Vasopressin and oxytocin receptors: Introduction

Annotation status:  image of an orange circle Annotated and awaiting review. Please contact us if you can help with reviewing. » Email us

General

Arginine-vasopressin (AVP) and oxytocin (OT) are both neurohypophysial hormones and share a high sequence and structure homology. They are cyclic nonapeptides and only differ at residues 3 and 8. Four receptors exist in mammals, three for AVP and a unique receptor for OT, although AVP possesses a nanomolar affinity for all subtypes. AVP is also named the antidiuretic hormone (ADH) due to its effect on the regulation of water body balance whereas oxytocin is defined as the "quick birth" hormone because of its highly potent uterotonic activity

AVP

In 1895, the discovery by Oliver and Schäfer of the mammalian pressor effect of cow pituitary extracts constituted the starting point of more than a century of active research on the structure and function of vertebrate neurohypophysial hormones [51]. In the early 1950’s, Du Vigneaud and his team isolated two small peptides, AVP (displaying pressor and antidiuretic properties) and OT (with oxytocic and galactogenic activities), elucidated their chemical structure and chemically synthesized both hormones [16]. Since the discovery of these important landmarks in the field, AVP and OT have been the focus of intensive structure-activity and analogue design studies. This made available a series of most valuable pharmacological tools for the study of almost all aspects of AVP and OT physiological functions [44].

AVP is characterized by the presence of a disulfide bond between Cys1 and Cys6. This results in a peptide constituted of 6 amino-acid cyclic part and a COOH terminal α-aminated three residue tail. AVP contains a basic amino-acid arginine at position 8, and a phenylalanine at position 3. The presence of the glycinamide at the C-terminus is absolutely necessary for biological activity of the hormone.

AVP is primarily synthesized in the magnocellular neurons of the hypothalamic supraoptic nucleus, and in magnocellular and parvocellular neurons of the paraventricular and suprachismatic nuclei of the hypothalamus. In response to a variety of stimuli such as variations in plasma osmolality, arterial pressure and cardiac volume, the processed AVP peptide is released from the posterior pituitary into the systemic circulation. AVP is also released somatodendritically within the nuclei of its origin to regularize the phasic firing pattern of the neurons. AVP is secreted in peripheral tissues, like for instance thymus, testis, adrenal gland, vasculature.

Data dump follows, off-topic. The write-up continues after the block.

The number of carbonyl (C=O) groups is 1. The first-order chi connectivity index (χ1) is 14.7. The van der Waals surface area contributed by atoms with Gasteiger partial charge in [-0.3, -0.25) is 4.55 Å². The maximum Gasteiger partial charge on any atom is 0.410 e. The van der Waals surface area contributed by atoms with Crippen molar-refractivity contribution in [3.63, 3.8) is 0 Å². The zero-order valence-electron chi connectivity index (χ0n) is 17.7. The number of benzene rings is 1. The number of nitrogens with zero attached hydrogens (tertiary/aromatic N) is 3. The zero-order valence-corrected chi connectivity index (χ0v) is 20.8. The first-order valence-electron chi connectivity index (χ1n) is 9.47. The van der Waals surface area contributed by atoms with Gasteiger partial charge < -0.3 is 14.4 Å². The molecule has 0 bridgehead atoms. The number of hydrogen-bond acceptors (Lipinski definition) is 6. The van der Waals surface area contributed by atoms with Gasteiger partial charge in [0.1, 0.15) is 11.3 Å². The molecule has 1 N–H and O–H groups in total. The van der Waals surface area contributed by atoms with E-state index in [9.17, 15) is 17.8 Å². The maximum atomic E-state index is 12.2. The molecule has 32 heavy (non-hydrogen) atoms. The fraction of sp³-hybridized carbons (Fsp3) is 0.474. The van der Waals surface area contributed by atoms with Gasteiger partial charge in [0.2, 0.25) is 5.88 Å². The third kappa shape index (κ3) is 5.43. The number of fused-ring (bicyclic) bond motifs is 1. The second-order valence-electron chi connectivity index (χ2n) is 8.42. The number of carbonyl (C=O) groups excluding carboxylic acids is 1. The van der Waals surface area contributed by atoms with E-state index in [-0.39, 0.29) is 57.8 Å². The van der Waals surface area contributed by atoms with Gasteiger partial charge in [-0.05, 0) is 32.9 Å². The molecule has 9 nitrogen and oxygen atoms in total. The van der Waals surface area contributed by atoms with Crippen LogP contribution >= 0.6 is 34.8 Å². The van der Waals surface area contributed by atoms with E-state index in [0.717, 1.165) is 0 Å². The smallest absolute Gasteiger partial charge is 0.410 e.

Like many other neuropeptides, the bioactive form of AVP is generated from a large precurseur, preprovasopressin [60]. After removal of a signal peptide, preprovasopressin is further processed into three end products, neurophysin II, glycoprotein (copeptin) and mature AVP by intracellular processing. The neurophysin II is known as an important carrier protein which supports the axonal transport of AVP in the vasopressinergic neurons.

AVP has multiple physiological functions (see below), including body water regulation, control of blood pressure, platelet aggregation, release of coagulation factors, cell proliferation, and effects on body temperature, insulin release, corticotropin release, memory and social behaviour. All these actions are mediated through activation of three specific membrane-bound receptors present at the surface of the target cells. On the basis of pharmacological and functional studies, these receptors have been classified as V1A, V1B and V2 subtypes.

OT

The neurohypophysial hormone OT, together with AVP, was the first peptide hormone to have its structure determined and the first to be chemically synthesized in a biologically active form. Like AVP, OT is a disulfide-bridge cyclic nonapeptide but contains neutral amino-acids at position 3 and 8 (isoleucine and leucine, respectively). The difference in polarity of these residues, compared to AVP, is believed to enable OT to interact selectively with its specific receptor subtype. Like for AVP, the presence of the C-terminal glycinamide is absolutely necessary for biological activity of the hormone.

The major site of OT gene expression is the magnocellular neurons of the hypothalamic paraventricular and supraoptic nuclei. In response to a variety of stimuli such as suckling, parturition, or certain kinds of stress, the processed OT peptide is released from the posterior pituitary into the systemic circulation. Such stimuli also lead to an intranuclear release of OT. Moreover, oxytocinergic neurons display widespread projections throughout the central nervous system. However, OT is also synthesized in peripheral tissues, like uterus, placenta, amnion, corpus luteum, testis, and heart.